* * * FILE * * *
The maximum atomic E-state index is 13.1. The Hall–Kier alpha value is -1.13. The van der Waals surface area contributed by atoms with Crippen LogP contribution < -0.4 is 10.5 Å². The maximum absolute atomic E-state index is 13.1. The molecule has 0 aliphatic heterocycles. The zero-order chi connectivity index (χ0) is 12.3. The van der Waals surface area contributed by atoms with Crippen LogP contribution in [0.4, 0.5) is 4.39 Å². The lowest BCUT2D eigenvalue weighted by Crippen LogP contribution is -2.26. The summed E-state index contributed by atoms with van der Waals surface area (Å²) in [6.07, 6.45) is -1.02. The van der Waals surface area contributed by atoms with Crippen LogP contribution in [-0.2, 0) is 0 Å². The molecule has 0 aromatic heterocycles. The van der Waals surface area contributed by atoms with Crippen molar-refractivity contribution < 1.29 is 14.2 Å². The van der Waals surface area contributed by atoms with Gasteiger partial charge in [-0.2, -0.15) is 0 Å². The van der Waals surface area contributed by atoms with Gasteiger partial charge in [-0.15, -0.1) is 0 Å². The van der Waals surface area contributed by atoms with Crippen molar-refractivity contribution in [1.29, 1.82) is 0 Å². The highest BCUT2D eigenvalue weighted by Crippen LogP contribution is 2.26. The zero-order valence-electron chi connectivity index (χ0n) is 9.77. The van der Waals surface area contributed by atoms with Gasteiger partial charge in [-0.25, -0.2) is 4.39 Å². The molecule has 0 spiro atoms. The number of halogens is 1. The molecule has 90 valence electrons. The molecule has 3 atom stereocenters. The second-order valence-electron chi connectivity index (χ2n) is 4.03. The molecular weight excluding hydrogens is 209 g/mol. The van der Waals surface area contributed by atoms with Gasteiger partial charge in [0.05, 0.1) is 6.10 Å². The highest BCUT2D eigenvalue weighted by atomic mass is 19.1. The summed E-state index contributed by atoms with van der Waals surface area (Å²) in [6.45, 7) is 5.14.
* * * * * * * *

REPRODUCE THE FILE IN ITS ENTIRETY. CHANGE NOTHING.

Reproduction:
The maximum atomic E-state index is 13.1. The Hall–Kier alpha value is -1.13. The van der Waals surface area contributed by atoms with Crippen LogP contribution < -0.4 is 10.5 Å². The maximum absolute atomic E-state index is 13.1. The molecule has 0 aliphatic heterocycles. The zero-order chi connectivity index (χ0) is 12.3. The van der Waals surface area contributed by atoms with Crippen LogP contribution in [0.4, 0.5) is 4.39 Å². The lowest BCUT2D eigenvalue weighted by Crippen LogP contribution is -2.26. The summed E-state index contributed by atoms with van der Waals surface area (Å²) in [6.07, 6.45) is -1.02. The van der Waals surface area contributed by atoms with Crippen LogP contribution in [-0.2, 0) is 0 Å². The molecule has 0 aromatic heterocycles. The van der Waals surface area contributed by atoms with Crippen molar-refractivity contribution < 1.29 is 14.2 Å². The van der Waals surface area contributed by atoms with Gasteiger partial charge in [-0.2, -0.15) is 0 Å². The van der Waals surface area contributed by atoms with Gasteiger partial charge in [-0.15, -0.1) is 0 Å². The van der Waals surface area contributed by atoms with Crippen molar-refractivity contribution in [1.29, 1.82) is 0 Å². The highest BCUT2D eigenvalue weighted by Crippen LogP contribution is 2.26. The zero-order valence-electron chi connectivity index (χ0n) is 9.77. The van der Waals surface area contributed by atoms with Gasteiger partial charge in [-0.25, -0.2) is 4.39 Å². The molecule has 0 spiro atoms. The number of halogens is 1. The molecule has 90 valence electrons. The molecule has 3 atom stereocenters. The second-order valence-electron chi connectivity index (χ2n) is 4.03. The molecular weight excluding hydrogens is 209 g/mol. The van der Waals surface area contributed by atoms with Gasteiger partial charge in [0.05, 0.1) is 6.10 Å². The highest BCUT2D eigenvalue weighted by atomic mass is 19.1. The summed E-state index contributed by atoms with van der Waals surface area (Å²) in [6.45, 7) is 5.14.